Summer had arrived!
Now that I am lucky enough to travel all over the world (I’m just missing one continent- dang you, Antarctica, I will get to you!), I often flash back to the snapshots in those discarded history and geography textbooks. There are iconic photographs of instantly recognizable locations: The Great Wall, Angkor Wat, the Sydney Opera House, Pompeii, and the Leaning Tower of Pisa are just a few that I’ve been lucky enough to stand in front of in real life. Each time it happens, when I am standing in the spot the photographer stood in decades before to capture those images, I can’t help but be moved.
Machu Picchu was no different.
I can still recall pieces of a chapter in one of those long-ago discarded high school textbooks that compared the Aztec, Mayan, and Incan empires. Each description had a photo alongside it, with the Inca’s section being portrayed by a crisp, clear photo of Machu Picchu, taken somewhere above the ruins. The green of the grass and moss around the gray of the stone, with a clear blue sky above was an eerie juxtaposition and one that I remember being fascinated by as a kid. What a world! Decades (yikes, decades is right) later, as I stood in nearly the same spot as that photographer did all those years ago, watching the morning clouds move across the valley, I couldn’t help but feel the power of that image. The places I daydreamed about through those textbooks are one after another becoming real life experiences.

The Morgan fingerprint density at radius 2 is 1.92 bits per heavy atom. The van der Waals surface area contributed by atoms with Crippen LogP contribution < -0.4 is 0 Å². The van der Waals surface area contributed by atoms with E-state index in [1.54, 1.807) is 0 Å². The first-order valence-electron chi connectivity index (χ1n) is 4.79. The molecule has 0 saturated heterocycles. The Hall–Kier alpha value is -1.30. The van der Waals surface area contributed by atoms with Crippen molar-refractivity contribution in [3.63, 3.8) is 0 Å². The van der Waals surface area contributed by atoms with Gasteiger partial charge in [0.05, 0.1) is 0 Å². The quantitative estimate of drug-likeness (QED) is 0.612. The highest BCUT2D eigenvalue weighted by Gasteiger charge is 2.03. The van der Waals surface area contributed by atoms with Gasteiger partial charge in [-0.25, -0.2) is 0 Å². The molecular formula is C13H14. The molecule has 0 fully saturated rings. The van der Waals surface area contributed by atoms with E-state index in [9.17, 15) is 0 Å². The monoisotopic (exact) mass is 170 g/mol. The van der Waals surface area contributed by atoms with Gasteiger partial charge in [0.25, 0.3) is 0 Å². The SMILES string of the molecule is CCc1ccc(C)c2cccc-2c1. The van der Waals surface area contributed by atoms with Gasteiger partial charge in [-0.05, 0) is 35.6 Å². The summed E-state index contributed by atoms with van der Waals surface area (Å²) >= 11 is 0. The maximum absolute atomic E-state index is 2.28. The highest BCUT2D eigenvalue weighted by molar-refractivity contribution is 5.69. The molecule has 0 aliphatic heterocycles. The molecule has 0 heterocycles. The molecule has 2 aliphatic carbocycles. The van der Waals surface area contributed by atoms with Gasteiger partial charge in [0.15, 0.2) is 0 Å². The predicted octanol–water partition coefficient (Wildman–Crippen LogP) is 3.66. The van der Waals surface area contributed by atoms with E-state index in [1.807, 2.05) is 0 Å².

I took a minute and soaked it all in.